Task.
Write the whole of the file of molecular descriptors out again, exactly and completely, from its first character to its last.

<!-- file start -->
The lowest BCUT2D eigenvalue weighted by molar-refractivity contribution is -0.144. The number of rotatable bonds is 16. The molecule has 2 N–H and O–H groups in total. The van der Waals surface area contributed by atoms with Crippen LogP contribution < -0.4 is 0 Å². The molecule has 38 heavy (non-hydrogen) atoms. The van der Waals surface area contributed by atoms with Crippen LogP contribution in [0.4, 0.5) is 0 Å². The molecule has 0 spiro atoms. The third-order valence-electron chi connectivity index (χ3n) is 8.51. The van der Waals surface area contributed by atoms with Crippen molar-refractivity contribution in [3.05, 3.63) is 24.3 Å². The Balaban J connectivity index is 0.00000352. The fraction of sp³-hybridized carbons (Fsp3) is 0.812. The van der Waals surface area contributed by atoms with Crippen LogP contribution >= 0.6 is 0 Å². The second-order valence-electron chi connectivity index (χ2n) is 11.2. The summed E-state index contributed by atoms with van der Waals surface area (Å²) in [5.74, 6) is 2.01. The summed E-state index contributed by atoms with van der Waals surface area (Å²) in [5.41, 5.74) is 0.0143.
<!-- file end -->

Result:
The lowest BCUT2D eigenvalue weighted by molar-refractivity contribution is -0.144. The number of rotatable bonds is 16. The molecule has 2 N–H and O–H groups in total. The van der Waals surface area contributed by atoms with Crippen LogP contribution < -0.4 is 0 Å². The molecule has 38 heavy (non-hydrogen) atoms. The van der Waals surface area contributed by atoms with Crippen LogP contribution in [0.4, 0.5) is 0 Å². The molecule has 0 spiro atoms. The third-order valence-electron chi connectivity index (χ3n) is 8.51. The van der Waals surface area contributed by atoms with Crippen molar-refractivity contribution in [3.05, 3.63) is 24.3 Å². The Balaban J connectivity index is 0.00000352. The fraction of sp³-hybridized carbons (Fsp3) is 0.812. The van der Waals surface area contributed by atoms with Crippen LogP contribution >= 0.6 is 0 Å². The second-order valence-electron chi connectivity index (χ2n) is 11.2. The summed E-state index contributed by atoms with van der Waals surface area (Å²) in [5.74, 6) is 2.01. The summed E-state index contributed by atoms with van der Waals surface area (Å²) in [5.41, 5.74) is 0.0143.